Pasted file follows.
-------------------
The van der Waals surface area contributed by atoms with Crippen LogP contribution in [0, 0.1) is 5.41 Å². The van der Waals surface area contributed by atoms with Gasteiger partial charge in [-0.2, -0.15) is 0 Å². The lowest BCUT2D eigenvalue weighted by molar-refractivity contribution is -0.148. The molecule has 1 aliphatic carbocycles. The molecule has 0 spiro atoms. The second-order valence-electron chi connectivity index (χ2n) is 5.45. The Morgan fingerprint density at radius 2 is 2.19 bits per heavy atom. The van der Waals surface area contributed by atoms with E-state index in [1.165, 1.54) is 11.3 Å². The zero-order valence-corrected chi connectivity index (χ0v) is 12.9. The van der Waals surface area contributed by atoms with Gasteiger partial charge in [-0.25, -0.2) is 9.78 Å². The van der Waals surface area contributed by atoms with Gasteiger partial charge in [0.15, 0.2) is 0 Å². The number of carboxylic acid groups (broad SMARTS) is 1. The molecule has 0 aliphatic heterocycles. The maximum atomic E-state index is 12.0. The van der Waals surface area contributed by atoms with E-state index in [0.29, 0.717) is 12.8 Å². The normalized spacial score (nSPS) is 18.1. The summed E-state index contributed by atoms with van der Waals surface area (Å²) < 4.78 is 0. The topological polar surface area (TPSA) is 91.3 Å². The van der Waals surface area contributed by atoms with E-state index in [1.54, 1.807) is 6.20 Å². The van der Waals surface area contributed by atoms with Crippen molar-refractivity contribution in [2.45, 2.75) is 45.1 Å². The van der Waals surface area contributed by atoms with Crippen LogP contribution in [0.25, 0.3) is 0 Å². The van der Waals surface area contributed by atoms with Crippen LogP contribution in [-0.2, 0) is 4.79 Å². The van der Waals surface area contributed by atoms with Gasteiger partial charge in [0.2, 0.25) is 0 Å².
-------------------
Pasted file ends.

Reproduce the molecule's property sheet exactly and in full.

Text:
The van der Waals surface area contributed by atoms with Crippen LogP contribution in [0, 0.1) is 5.41 Å². The van der Waals surface area contributed by atoms with Gasteiger partial charge in [-0.2, -0.15) is 0 Å². The lowest BCUT2D eigenvalue weighted by molar-refractivity contribution is -0.148. The molecule has 1 aliphatic carbocycles. The molecule has 0 spiro atoms. The second-order valence-electron chi connectivity index (χ2n) is 5.45. The Morgan fingerprint density at radius 2 is 2.19 bits per heavy atom. The van der Waals surface area contributed by atoms with E-state index in [1.165, 1.54) is 11.3 Å². The zero-order valence-corrected chi connectivity index (χ0v) is 12.9. The van der Waals surface area contributed by atoms with Gasteiger partial charge in [-0.25, -0.2) is 9.78 Å². The van der Waals surface area contributed by atoms with Gasteiger partial charge in [0.15, 0.2) is 0 Å². The number of carboxylic acid groups (broad SMARTS) is 1. The molecule has 0 aliphatic heterocycles. The maximum atomic E-state index is 12.0. The van der Waals surface area contributed by atoms with E-state index in [0.29, 0.717) is 12.8 Å². The normalized spacial score (nSPS) is 18.1. The summed E-state index contributed by atoms with van der Waals surface area (Å²) < 4.78 is 0. The topological polar surface area (TPSA) is 91.3 Å². The van der Waals surface area contributed by atoms with E-state index in [1.54, 1.807) is 6.20 Å². The van der Waals surface area contributed by atoms with Crippen molar-refractivity contribution in [2.45, 2.75) is 45.1 Å². The van der Waals surface area contributed by atoms with Crippen LogP contribution in [0.25, 0.3) is 0 Å². The van der Waals surface area contributed by atoms with Crippen LogP contribution in [-0.2, 0) is 4.79 Å². The van der Waals surface area contributed by atoms with Gasteiger partial charge in [0.2, 0.25) is 0 Å².